Surfing fit

Saving a smile: How to rescue a knocked-out tooth surfing

by Dr Jean Strydom in Surfing fit | No Comments »

Surfing accidentIt’s a stunning Cape Town summer’s day. It’s been a long week and the sole thing on your mind is to go for a surf with your favourite surf buddy. The first wave feels awesome.

But suddenly, there is a piercing shriek. Has someone spotted a shark? You turn around to see your good friend bleeding from her mouth, one of her front teeth missing.

These things do happen to unlucky surfers, and what you do next could decide whether your friend will keep her natural smile. Knocked out teeth can be reattached and last their owner a lifetime. But only if these simple steps are followed.

What should be done to keep your tooth?

1) Locate the tooth. Be calm, but act quickly. Time is of the essence if the tooth is to be saved. If the tooth has been lost in the ocean, there is not much to be done. But usually a board will knock a tooth into the mouth. However, a swallowed tooth is a lost tooth—digested teeth are not good for replanting.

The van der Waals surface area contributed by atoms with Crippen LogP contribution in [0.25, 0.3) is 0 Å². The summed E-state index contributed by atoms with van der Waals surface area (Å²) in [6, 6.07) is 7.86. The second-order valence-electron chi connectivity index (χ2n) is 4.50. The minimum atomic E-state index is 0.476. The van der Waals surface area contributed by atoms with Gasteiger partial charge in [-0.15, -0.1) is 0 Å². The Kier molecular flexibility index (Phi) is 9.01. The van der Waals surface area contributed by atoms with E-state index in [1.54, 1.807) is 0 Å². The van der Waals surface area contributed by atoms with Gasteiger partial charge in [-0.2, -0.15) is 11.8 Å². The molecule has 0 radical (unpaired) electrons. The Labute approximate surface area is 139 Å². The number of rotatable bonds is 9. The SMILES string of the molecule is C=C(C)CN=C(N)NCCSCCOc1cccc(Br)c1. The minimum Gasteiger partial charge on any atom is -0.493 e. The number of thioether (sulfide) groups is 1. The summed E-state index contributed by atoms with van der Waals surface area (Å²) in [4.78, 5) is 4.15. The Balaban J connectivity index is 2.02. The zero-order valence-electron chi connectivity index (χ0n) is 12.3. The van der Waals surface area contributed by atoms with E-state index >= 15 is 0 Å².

2) Now head for a dentist. Take care to transport the tooth correctly. The tooth’s own socket is the perfect place to do this. However, if the patient’s mouth is sore or swollen this can be impossible. In that case you should place it in milk, saline solution or saliva (that is, keep it in your mouth).

3) Most importantly, make sure that the root of the tooth does not get damaged. Pick up the tooth by the crown only, and do not wrap it in tissue or cloth. This destroys the sensitive cells around the surface of the tooth’s root which means it cannot be replaced. This is very important!!!

If you get these things right and reach a dentist within 30 min there is a 90% chance your friend will keep the tooth. If you get there within 90 minutes the chances to keep the tooth shrink to 65%.